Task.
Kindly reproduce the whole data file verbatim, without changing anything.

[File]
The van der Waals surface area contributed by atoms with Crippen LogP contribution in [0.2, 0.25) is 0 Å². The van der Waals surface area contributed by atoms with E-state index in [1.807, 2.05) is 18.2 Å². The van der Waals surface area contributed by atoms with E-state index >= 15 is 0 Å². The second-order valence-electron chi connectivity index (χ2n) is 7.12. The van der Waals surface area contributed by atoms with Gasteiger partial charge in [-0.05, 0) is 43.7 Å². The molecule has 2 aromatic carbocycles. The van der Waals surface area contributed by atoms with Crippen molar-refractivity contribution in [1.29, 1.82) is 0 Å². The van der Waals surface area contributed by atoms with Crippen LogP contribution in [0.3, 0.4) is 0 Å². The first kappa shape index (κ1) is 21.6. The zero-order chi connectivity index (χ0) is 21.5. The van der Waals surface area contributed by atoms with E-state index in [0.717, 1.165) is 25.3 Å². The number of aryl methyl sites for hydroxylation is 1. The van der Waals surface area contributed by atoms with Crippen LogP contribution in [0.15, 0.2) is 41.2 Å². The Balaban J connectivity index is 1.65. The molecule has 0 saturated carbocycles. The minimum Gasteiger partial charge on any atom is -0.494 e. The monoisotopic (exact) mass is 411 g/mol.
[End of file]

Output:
The van der Waals surface area contributed by atoms with Crippen LogP contribution in [0.2, 0.25) is 0 Å². The van der Waals surface area contributed by atoms with E-state index in [1.807, 2.05) is 18.2 Å². The van der Waals surface area contributed by atoms with E-state index >= 15 is 0 Å². The second-order valence-electron chi connectivity index (χ2n) is 7.12. The van der Waals surface area contributed by atoms with Gasteiger partial charge in [-0.05, 0) is 43.7 Å². The molecule has 2 aromatic carbocycles. The van der Waals surface area contributed by atoms with Crippen molar-refractivity contribution in [1.29, 1.82) is 0 Å². The van der Waals surface area contributed by atoms with Crippen LogP contribution in [0.3, 0.4) is 0 Å². The first kappa shape index (κ1) is 21.6. The zero-order chi connectivity index (χ0) is 21.5. The van der Waals surface area contributed by atoms with E-state index in [0.717, 1.165) is 25.3 Å². The number of aryl methyl sites for hydroxylation is 1. The van der Waals surface area contributed by atoms with Crippen LogP contribution in [0.15, 0.2) is 41.2 Å². The Balaban J connectivity index is 1.65. The molecule has 0 saturated carbocycles. The minimum Gasteiger partial charge on any atom is -0.494 e. The monoisotopic (exact) mass is 411 g/mol.